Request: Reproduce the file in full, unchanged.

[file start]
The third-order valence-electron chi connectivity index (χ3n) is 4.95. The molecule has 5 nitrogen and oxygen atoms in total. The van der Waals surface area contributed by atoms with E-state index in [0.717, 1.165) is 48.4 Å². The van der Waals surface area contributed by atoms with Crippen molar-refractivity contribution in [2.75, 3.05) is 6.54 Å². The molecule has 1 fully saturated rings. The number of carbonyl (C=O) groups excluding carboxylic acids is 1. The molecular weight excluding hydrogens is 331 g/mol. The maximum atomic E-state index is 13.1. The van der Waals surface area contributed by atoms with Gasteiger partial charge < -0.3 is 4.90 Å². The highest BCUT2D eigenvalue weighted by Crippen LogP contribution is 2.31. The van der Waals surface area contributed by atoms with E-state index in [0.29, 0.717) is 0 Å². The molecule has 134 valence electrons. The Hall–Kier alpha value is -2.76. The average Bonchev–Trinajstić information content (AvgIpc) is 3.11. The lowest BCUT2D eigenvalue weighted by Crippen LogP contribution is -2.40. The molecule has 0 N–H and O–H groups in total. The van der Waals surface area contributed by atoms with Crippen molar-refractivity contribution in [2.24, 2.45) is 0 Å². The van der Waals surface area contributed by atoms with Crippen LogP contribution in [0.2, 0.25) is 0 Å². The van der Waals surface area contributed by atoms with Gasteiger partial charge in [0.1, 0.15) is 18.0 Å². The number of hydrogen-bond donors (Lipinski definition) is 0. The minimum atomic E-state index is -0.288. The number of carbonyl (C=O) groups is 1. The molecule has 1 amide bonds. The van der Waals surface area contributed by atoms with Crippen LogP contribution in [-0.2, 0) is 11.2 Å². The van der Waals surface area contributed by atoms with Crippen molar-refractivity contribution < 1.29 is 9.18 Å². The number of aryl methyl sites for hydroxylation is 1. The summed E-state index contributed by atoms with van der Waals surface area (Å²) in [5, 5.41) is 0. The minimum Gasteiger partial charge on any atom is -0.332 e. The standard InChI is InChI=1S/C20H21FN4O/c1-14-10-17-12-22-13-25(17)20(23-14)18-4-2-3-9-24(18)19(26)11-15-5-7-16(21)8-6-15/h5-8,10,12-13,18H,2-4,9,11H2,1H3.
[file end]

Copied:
The third-order valence-electron chi connectivity index (χ3n) is 4.95. The molecule has 5 nitrogen and oxygen atoms in total. The van der Waals surface area contributed by atoms with E-state index in [0.717, 1.165) is 48.4 Å². The van der Waals surface area contributed by atoms with Crippen molar-refractivity contribution in [2.75, 3.05) is 6.54 Å². The molecule has 1 fully saturated rings. The number of carbonyl (C=O) groups excluding carboxylic acids is 1. The molecular weight excluding hydrogens is 331 g/mol. The maximum atomic E-state index is 13.1. The van der Waals surface area contributed by atoms with Gasteiger partial charge < -0.3 is 4.90 Å². The highest BCUT2D eigenvalue weighted by Crippen LogP contribution is 2.31. The van der Waals surface area contributed by atoms with E-state index in [0.29, 0.717) is 0 Å². The molecule has 134 valence electrons. The Hall–Kier alpha value is -2.76. The average Bonchev–Trinajstić information content (AvgIpc) is 3.11. The lowest BCUT2D eigenvalue weighted by Crippen LogP contribution is -2.40. The molecule has 0 N–H and O–H groups in total. The van der Waals surface area contributed by atoms with Crippen molar-refractivity contribution in [2.24, 2.45) is 0 Å². The van der Waals surface area contributed by atoms with Crippen LogP contribution in [0.2, 0.25) is 0 Å². The van der Waals surface area contributed by atoms with Gasteiger partial charge in [0.1, 0.15) is 18.0 Å². The number of hydrogen-bond donors (Lipinski definition) is 0. The minimum atomic E-state index is -0.288. The number of carbonyl (C=O) groups is 1. The molecule has 1 amide bonds. The van der Waals surface area contributed by atoms with Crippen LogP contribution in [-0.2, 0) is 11.2 Å². The van der Waals surface area contributed by atoms with Crippen molar-refractivity contribution < 1.29 is 9.18 Å². The number of aryl methyl sites for hydroxylation is 1. The summed E-state index contributed by atoms with van der Waals surface area (Å²) in [5, 5.41) is 0. The minimum Gasteiger partial charge on any atom is -0.332 e. The standard InChI is InChI=1S/C20H21FN4O/c1-14-10-17-12-22-13-25(17)20(23-14)18-4-2-3-9-24(18)19(26)11-15-5-7-16(21)8-6-15/h5-8,10,12-13,18H,2-4,9,11H2,1H3.